Tag Archives: Tongan Language Week

What my Tongan language means to me?

Koe ‘Otua mo Tonga Ko Hoku Tofi’a.

One of the few Tongan phrases I know but the one that speaks to me the most.

Embedded in our deep love for God and Tonga is our language. Our language tells our stories from the sea-farers that came before us, and will be the same language for future generations.

Tongan language is a way for those who are born outside of Tonga to stay connected to our roots. It is our connection to our traditions, culture, and ways of life. Simple words like faka’apa’apa and talangofua hold deep meanings and at times there are no words in the English dictionary that can be used to fully translate such words.

What does Tongan language mean to me?

When I hear the hymns being sung in church, or even a simple conversation, I feel as though I am somewhat proud to be Tongan. Before I moved to Dunedin for University, I can safely say that I was rarely exposed to the Tongan language. I went to church but I did not understand, I sung the hymns but did not understand, I would hear my mother and her relatives laughing over a cup of tea but I did not understand. This never really bothered me until I moved.

For the first time in life I found myself with a group of Tongan friends, who not only spoke in Tongan but actually knew the culture and the traditions. At this point, I learnt that our language carries our culture, traditions and ways of life. Our language is the essence of who we are. When I hear another person speaking Tongan I light up, because there is someone else who I can identify with. Language bring us together, it gives us the opportunity to celebrate our identity, and for that I will be eternally grateful.

By creating safe and comfortable spaces where our Tongan students feel free to speak their language, laugh in their language and interact with each other is important. Within the Canterbury University Tongan Students Association we aim to promote this. Being able to create these kind of spaces creates a home away from home for our Tongan students from all over New Zealand as well as the world.

Tongan Language Week, 3-9 September

170901 Halaevalu Tatu
Halaevalu Tatu far right

Growing up as a Tongan in New Zealand, it was difficult trying to learn both cultures at the same time. What I still struggle with to this day is trying to learn the Tongan language, because I only hear it been spoken at home, church, or Tongan functions. Whereas, I hear the English language spoken everywhere. I may not be as fluent in Tongan, but I love being Tongan, and I am not embarrassed to embrace my culture with pride and dignity, wherever I go.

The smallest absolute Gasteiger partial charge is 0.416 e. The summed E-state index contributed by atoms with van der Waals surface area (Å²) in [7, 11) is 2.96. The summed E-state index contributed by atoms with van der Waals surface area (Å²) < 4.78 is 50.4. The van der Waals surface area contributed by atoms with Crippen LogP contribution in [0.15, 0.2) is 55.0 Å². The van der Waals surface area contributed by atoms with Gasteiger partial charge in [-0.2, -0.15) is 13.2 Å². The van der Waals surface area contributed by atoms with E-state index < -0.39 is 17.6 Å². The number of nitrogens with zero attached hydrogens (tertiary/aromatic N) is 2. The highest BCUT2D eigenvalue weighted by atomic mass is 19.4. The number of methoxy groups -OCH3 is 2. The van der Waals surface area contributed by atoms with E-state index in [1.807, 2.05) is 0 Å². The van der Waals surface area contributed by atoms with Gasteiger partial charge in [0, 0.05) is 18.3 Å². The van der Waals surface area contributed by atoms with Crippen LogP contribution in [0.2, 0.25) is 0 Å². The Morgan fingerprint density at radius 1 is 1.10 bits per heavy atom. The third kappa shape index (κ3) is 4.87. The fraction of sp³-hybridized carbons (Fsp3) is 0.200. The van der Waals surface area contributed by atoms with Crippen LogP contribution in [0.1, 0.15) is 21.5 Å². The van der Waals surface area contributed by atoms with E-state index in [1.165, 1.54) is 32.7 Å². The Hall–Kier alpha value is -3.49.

Having the opportunity to go back home earlier this year, after 17 years, made me realise how different life is in Tonga and how thankful I am for everything I have here in Christchurch. Being surrounded by Tongan people was an amazing atmosphere to be in because I was in a country full of freedom, I didn’t feel different, and I loved hearing everyone speak Tongan. But, most importantly, I was able to learn more about my Tongan culture, heritage, and the language.

I am thankful for the different opportunities and services the UC Pacific Development Team provide for the Pasifika students because it shows how considerate and caring they are towards Pacific people. We, Pacific Islanders are viewed differently in this multi-cultural country, and having Pacific language weeks acknowledges the different Pacific Island languages and how significant our Pacific culture is in New Zealand.

As a proud Tongan who was born and raised in Christchurch, New Zealand, Tongan language week allows me to embrace and acknowledge my identity, culture, and language in this multi-cultural society. MATE MA’A TONGA!

Written by Halaevalu Tatu

See what the Pacific Development Team get up to during Tongan language week on Facebook>

Tongan Language Week – The Joy in Revisiting my Tongan Roots

As Tongan Language Week draws to a close, we hear from UC Early Childhood Education student Piliniuote Fifita.

Mālō e lelei!

Born and raised in Tonga has secured my pride in the heart of Tongan language, music, dance, traditional ceremonies and being part of a large group such as family, church and the community (village).

NoteCelebrating the Tongan Language week is an opportunity that allows me to revisit my Tongan roots: ancestors, family, language, culture and art. It also allows me to reflect on the journey I had and how I have kept myself connected to my Tongan roots.

Being a student at the University of Canterbury, an education provider that acknowledges the significance of multiculturalism and the fact that it has a Pacific Development Team that actively supports and keeps me in the loop, has established a greater sense of belonging and confidence in my journey as a student.

It is a great honour to be part of the Tongan Language week’s celebration. Drawing upon ‘revisiting my Tongan roots’, I have found my delightment giving birth to “Revival Tongan values”. This one week celebration is a chance to revitalise and enrich my cultural competencies in a diverse context.

This year’s theme is ‘Fakakoloa ‘a Aotearoa ‘aki ‘a e Loto’i Tonga’ — Enriching Aotearoa with the Tongan Spirit. To mark the importance of this year’s theme, I am going to wrap up the joy of my Tongan pride in celebrating the Tongan Language week, in a short composed Tongan art – Maau (Poem).

Tongan Language Week

You came flashing

As compatibly blazing

Cultural gravity, lifted me within

I blinked and winked to begin

Colour-coding my skin


Like passwords

You came in native words

Uike Lea Fakatonga! Mālō!

Make me a thousand songs

Let’s dance in woven-sarongs!